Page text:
The Big Book–Cover to Cover: Daniel

Sometimes referred to as the “Revelation” of the Old Testament, the book of Daniel remains an intriguing and controversial book.

It is a favorite book for the young and those who have interest in prophecy.

In broad sweeps, the first half of the book covers Daniel’s life in Babylon, from his early teen years rising to prominence and at times in despair.

His pious life among a pagan culture drew attention from his enemies and favor from his God.

The second part of the book records accounts of visions rich with imagery and most significantly, references to the future King and Messiah.

Show Notes

Daniel, sometimes referred to as the “Apocalypse of the Old Testament,” presents a majestic sweep of prophetic history. TheBabylonians, Persians, Greeks, and Romans will come and go, but God will establish His people forever.

Nowhere is this theme more apparent than in the life of Daniel, a young God-fearing Jew transplanted from his homeland and raise in Babylonia. His adventures—and those of his friends—in the palace, the fiery furnace, and the lion’s den show that even during the Exile God has not forgotten His chosen nation.

And through Daniel, God provides dreams—and interpretations of dreams—designed to convince Jew and Gentile alike that wisdom and power belong to Him alone!

Observations:

  • Nebuchadnezzar is on the Babylonian throne and brings captives from Jerusalem to Babylon.
    2 Chronicles 36:7, Jeremiah 27:19-20, Daniel 5:2
  • Timespan – 605-536BC, approximately 69-70 years.
  • Daniel was of royal birth. The text interestingly tells us he was good-looking and showing intelligence in every wisdom (Daniel 1:3-6). He was 16 when he was taken into captivity and would’ve been 85 years old under Cyrus’s reign.
  • Daniel is the first of the “apocalyptic” books. We might think of an apocalypse as the end time or Armageddon, but it simply means a revealing, unveiling, or disclosure.
    • Features of Apocalyptic literature:
      • A person who receives God’s word
      • Symbolic language
      • A future description, often of God’s people Israel
      • Poetic in style
    • Daniel, portions of Ezekiel (chapters 37-48), Zechariah 1-7, and Revelation can be considered apocalyptic and deserving of good study.

Prominent features in Daniel:

  • Dreams
  • Fiery furnace
  • Nebuchadnezzar – hubris to madness, humility to recognizing Yahweh Elohim
  • Daniel and the writing on the wall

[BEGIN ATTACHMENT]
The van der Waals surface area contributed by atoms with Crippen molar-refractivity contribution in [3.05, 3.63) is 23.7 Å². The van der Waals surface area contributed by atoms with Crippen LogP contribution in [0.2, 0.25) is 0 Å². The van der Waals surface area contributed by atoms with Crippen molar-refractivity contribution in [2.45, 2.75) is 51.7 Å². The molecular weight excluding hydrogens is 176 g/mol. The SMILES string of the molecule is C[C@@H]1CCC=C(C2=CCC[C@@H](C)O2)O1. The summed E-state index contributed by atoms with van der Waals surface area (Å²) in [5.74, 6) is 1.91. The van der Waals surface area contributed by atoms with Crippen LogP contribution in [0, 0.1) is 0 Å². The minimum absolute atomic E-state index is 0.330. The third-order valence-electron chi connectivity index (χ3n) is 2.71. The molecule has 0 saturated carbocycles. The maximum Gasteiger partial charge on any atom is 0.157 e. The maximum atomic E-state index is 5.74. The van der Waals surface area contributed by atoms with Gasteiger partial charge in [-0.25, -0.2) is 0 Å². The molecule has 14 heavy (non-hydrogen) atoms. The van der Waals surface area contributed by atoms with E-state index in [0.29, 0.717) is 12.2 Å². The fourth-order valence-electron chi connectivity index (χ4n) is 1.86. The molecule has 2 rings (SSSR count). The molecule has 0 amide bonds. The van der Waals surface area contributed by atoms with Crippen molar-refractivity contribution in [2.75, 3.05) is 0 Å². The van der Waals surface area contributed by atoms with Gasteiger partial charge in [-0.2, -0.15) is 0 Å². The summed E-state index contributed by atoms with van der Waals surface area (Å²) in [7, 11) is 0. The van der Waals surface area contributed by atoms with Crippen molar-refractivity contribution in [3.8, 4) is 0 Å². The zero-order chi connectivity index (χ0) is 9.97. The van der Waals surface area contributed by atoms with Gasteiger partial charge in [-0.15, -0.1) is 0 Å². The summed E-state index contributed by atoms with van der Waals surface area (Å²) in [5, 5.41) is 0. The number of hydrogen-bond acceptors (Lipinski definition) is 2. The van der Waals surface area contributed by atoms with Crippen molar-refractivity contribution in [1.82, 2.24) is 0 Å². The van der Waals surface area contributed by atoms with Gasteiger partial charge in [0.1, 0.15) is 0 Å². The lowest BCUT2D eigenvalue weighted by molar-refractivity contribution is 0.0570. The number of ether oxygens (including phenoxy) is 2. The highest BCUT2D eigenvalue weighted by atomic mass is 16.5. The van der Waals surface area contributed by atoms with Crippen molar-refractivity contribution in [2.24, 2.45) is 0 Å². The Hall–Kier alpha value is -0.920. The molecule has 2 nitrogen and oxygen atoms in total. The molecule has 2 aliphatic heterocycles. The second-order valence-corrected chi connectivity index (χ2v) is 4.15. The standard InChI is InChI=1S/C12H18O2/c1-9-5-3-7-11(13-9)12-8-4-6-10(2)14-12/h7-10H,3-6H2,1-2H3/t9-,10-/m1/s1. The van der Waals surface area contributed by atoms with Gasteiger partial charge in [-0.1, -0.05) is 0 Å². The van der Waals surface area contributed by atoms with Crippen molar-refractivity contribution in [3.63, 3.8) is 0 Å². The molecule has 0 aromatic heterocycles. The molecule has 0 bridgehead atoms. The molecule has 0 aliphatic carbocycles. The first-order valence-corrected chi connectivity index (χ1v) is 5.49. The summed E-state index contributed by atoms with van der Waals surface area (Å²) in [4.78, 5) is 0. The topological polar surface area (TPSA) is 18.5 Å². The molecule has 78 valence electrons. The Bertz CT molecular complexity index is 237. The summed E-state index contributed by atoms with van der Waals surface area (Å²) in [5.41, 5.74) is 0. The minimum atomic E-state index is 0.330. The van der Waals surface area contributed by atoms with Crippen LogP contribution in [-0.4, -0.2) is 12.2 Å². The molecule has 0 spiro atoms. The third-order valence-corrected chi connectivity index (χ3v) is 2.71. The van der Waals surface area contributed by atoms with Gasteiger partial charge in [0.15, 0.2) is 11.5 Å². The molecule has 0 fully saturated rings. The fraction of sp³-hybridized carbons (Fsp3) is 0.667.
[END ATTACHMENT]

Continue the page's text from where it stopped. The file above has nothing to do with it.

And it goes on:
• Daniel in the lion’s den

Sidebar:

Within Bible believing churches, we see trends. In the 1970’s we had great interest in prophetic literature. We moved into a focus on spiritual gifts in a major way. In more recent years, these have mutated into a plethora of introspective tests and instruments that tell us who we are: Meyers Briggs, Strongs, DISC, Enneagram…

While these tools range from novel to helpful, the trait they share is that they are self-focused. They tell me about me.

But they cannot replace Scripture.

The western Christian mindset grows increasingly introspective and it’s a reminder to all of us to keep Scripture in front of us: this is the Word of God and any person who can read or hear it, can grow.

Unusual:

The book of Daniel contains portions in both Aramaic and Hebrew. Aramaic was the language of the day but Hebrew, of course, was the language of the Jew.

In this single book it seems we have a message readily accessible to the Gentile population. This is important, especially when you think about prophetic literature.

Mark Water suggests the Major Theme, “When God’s people had little hope, Daniel provided encouragement by revealing God’s power and His plans for the future.” (1)

5 Purposes for the Book of Daniel:

  1. Daniel served as an outstanding example of godliness to the exiles.
  2. The book emphasizes that God’s sovereign authority is over Gentile nations (observe Daniel 4:35).
  3. The book gives an example of God’s faithfulness to His covenant people, protecting and preserving them even though they were under divine discipline for their disobedience.
  4. The book outlines the prophetic period known as “The Times of the Gentiles” (Luke 21:24), and shows in detail the effect Gentile nations will have on Israel while she is waiting for God’s covenants to her to be fulfilled under the Messiah’s reign.
  5. The book reveals Israel’s future deliverance and the blessings she will enjoy in the coming Millennial Age. (2.)

Major Theme: There is one King who reigns for all eternity, Jesus Christ our Lord.

Daniel 2:20-22, Daniel 2:44, Daniel 7:13-14

Lessons:

  1. The faithful life included blessings and trials.
  2. Daniel’s determination: Daniel 1:8-9Determination. Not a vain attempt to make our flesh better, not spiritual discipline that will make us “better” Christians, but determination to stay within the parameters outlined to us by God’s Word and His Spirit.
  3. No one can thwart God’s will: Daniel 4:35
  4. Prayer reveals how we see our sin and how we see our God.We have to learn to pray more in line with Scripture than our experience.

Daniel 9:4-19

Resources:

  1. Mark Water, The Books of the Bible Made Easy, The Made Easy Series (Alresford, Hampshire: John Hunt Publishing, 2001), 27.
  2. . Dwight Pentecost, “Daniel,”in The Bible Knowledge Commentary: An Exposition of the Scriptures, ed. J. F. Walvoord and R. B. Zuck, vol. 1 (Wheaton, IL: Victor Books, 1985), 1327.)
Michael Easley

About Michael Easley

Michael is husband to one, dad to four, and host of Michael Easley inContext.



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